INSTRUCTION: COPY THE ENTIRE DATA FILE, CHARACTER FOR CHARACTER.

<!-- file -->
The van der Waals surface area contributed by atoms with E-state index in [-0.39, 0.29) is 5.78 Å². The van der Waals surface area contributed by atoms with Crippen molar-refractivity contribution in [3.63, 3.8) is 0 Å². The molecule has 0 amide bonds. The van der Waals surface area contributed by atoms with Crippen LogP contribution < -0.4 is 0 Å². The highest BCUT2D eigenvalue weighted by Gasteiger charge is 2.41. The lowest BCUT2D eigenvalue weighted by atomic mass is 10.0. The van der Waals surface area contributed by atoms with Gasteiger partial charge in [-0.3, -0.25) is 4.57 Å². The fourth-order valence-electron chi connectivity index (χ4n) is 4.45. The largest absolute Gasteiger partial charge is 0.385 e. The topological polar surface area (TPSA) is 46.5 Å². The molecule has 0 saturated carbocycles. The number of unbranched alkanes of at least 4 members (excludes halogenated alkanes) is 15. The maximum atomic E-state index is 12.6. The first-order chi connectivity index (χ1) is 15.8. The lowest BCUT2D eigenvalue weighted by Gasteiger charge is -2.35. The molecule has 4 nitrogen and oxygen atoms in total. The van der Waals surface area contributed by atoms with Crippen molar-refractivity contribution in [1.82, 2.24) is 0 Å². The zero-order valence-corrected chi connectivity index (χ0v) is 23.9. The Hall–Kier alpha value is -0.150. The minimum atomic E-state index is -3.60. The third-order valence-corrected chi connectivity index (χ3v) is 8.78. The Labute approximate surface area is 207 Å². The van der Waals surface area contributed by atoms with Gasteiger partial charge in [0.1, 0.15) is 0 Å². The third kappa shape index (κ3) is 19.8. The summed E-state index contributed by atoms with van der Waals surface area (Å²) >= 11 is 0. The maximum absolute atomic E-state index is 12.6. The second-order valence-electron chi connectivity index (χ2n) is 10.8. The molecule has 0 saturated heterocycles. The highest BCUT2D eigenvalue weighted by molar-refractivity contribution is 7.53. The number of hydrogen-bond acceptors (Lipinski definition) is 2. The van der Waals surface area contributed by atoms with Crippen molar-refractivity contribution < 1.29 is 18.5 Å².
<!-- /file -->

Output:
The van der Waals surface area contributed by atoms with E-state index in [-0.39, 0.29) is 5.78 Å². The van der Waals surface area contributed by atoms with Crippen molar-refractivity contribution in [3.63, 3.8) is 0 Å². The molecule has 0 amide bonds. The van der Waals surface area contributed by atoms with Crippen LogP contribution < -0.4 is 0 Å². The highest BCUT2D eigenvalue weighted by Gasteiger charge is 2.41. The lowest BCUT2D eigenvalue weighted by atomic mass is 10.0. The van der Waals surface area contributed by atoms with Gasteiger partial charge in [-0.3, -0.25) is 4.57 Å². The fourth-order valence-electron chi connectivity index (χ4n) is 4.45. The largest absolute Gasteiger partial charge is 0.385 e. The topological polar surface area (TPSA) is 46.5 Å². The molecule has 0 saturated carbocycles. The number of unbranched alkanes of at least 4 members (excludes halogenated alkanes) is 15. The maximum atomic E-state index is 12.6. The first-order chi connectivity index (χ1) is 15.8. The lowest BCUT2D eigenvalue weighted by Gasteiger charge is -2.35. The molecule has 4 nitrogen and oxygen atoms in total. The van der Waals surface area contributed by atoms with Crippen molar-refractivity contribution in [1.82, 2.24) is 0 Å². The zero-order valence-corrected chi connectivity index (χ0v) is 23.9. The Hall–Kier alpha value is -0.150. The minimum atomic E-state index is -3.60. The third-order valence-corrected chi connectivity index (χ3v) is 8.78. The Labute approximate surface area is 207 Å². The van der Waals surface area contributed by atoms with Gasteiger partial charge in [0.1, 0.15) is 0 Å². The third kappa shape index (κ3) is 19.8. The summed E-state index contributed by atoms with van der Waals surface area (Å²) >= 11 is 0. The maximum absolute atomic E-state index is 12.6. The second-order valence-electron chi connectivity index (χ2n) is 10.8. The molecule has 0 saturated heterocycles. The highest BCUT2D eigenvalue weighted by molar-refractivity contribution is 7.53. The number of hydrogen-bond acceptors (Lipinski definition) is 2. The van der Waals surface area contributed by atoms with Crippen molar-refractivity contribution < 1.29 is 18.5 Å².